ABA therapy is based on the science of how human behavior works. In ABA the term “behavior” refers to all observable behavior, not just challenging behavior. ABA therapy uses the science of how environment impacts behavior to teach behavioral skills related to social interaction, communication, school readiness, and self-care. ABA therapy is also effective in decreasing behavior that can impede an individual’s quality of life – such as, physical aggression, self-injury, and elopement – by seeking to understand why the behavior is occurring and teaching replacement behaviors. ABA focuses on teaching what to do instead of what not to do.
ABA is a data driven therapy. Data is collected each time a skill is practiced or a challenging behavior occurs, and this information is used both to monitor the effectiveness of treatment and to guide treatment plans that are unique to the individual’s needs.
ABA therapy is considered an evidence-based, best practice treatment for individuals diagnosed with Autism Spectrum Disorder by the US Surgeon General and the American Psychological Association. This means that the teaching techniques used in ABA therapy have been tested and proven to be effective in increasing important skills and decreasing behaviors such as aggression and self-injury.
Each ABA treatment program is individualized to the needs of the child. Therapy is typically intensive and requires several hours per week. Therapy is implemented by a Registered Behavior Technician (RBT) under the supervision of a Board Certified Behavior Analysis (BCBA). Family participation is an important piece of a child’s ABA program. Parent training is available to assist parents in implementing ABA techniques in the home and to ensure that skill acquisition carries over to all environments.
Discrete Trial Learning (Training) is based on the understanding that practice helps a child master a skill. This is a structured teaching technique that involves intensive learning of specific behaviors. Skills are taught in repetition during several trials. This repetitive teaching can benefit children who may need multiple opportunities to practice a skill to master it.
Incidental Teaching (or Natural Environment Training) is based on the understanding that it is important to give real-life meaning to the skills a child is learning. It includes a focus on teaching skills in settings where your child will naturally use them. Using a child’s natural everyday environment in therapy can help increase the transfer of skills to everyday situations and helps generalization. In Incidental Teaching, the therapist utilizes naturally occurring opportunities in order to help the child learn skills. The activity or situation is chosen by the child, and the caregiver or teacher follows the child’s lead or interest. These teaching strategies were developed to facilitate generalization and maximize reinforcement. Once naturally occurring situations in which a child expresses interest are identified, the therapist then uses prompts to encourage responses from the child. For example: a child is playing on the swings and needs the therapist to push him so that he can swing higher. The therapist waits on the child to ask for a push, and only after the child asks does the therapist push the swing. The therapist waits for the child to ask each time before he/she pushes the child again.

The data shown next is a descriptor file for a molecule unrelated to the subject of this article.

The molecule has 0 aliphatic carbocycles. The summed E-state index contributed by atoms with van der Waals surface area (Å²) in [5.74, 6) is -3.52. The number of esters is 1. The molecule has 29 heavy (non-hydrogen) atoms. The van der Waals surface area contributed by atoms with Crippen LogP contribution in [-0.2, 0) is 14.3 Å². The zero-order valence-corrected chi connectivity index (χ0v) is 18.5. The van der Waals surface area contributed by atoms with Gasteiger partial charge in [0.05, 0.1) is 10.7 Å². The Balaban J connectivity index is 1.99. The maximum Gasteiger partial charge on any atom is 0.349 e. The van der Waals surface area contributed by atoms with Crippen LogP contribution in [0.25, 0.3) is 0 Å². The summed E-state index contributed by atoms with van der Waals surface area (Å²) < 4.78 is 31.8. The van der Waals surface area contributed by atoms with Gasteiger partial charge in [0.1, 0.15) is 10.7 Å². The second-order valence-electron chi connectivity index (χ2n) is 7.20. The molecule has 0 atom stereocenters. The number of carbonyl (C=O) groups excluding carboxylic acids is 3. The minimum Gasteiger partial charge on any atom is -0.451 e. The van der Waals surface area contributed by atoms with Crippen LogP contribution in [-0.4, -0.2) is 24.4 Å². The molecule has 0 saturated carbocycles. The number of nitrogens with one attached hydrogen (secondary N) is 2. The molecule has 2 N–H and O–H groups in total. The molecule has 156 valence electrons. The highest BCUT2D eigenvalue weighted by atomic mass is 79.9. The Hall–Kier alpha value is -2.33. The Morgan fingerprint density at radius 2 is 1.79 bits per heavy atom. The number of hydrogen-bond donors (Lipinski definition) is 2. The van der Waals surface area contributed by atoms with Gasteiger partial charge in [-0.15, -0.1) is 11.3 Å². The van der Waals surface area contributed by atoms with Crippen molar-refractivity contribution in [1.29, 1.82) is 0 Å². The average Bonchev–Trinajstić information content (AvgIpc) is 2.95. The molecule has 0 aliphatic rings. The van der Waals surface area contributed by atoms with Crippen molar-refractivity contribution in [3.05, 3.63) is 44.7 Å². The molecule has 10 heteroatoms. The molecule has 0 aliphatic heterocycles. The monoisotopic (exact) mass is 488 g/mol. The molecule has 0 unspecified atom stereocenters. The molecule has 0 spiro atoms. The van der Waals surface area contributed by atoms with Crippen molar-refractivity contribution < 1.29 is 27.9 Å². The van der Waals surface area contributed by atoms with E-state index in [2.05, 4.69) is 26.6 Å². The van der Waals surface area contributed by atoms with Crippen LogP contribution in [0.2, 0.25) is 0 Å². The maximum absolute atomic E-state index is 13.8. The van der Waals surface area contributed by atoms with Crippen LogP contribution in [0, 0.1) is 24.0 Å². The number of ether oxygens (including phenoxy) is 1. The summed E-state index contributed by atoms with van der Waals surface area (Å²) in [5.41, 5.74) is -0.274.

Verbal Behavior is similar to discrete trial training in that it is a structured, intensive, one-to-one therapy. It differs from discrete trial training in that it is designed to motivate a child to learn language by developing a connection between a word and its meaning. For some children, teaching a word or label needs to include a deliberate focus on teaching them how to use their words functionally For example: “What is this?” “A cup.” “What do you use a cup for?” “Drinking.” “What do you drink out of?” “A cup.”
Pivotal Response Training is a naturalistic, loosely structured, intervention that relies on naturally occurring teaching opportunities. The focus of PRT is to increase motivation by adding components such as turn-taking, reinforcing attempts, child-choice, and interspersing maintenance (pre-learned) tasks. It takes the focus off of areas of deficits and redirects attention to certain pivotal areas that are viewed as key for a wide range of functioning in children. Four pivotal areas have been identified: a) motivation, b) child self-initiations, c) self management, and d) responsiveness to multiple cues. It is believed that when these areas are promoted, they produce improvements in many of the non-targeted behaviors.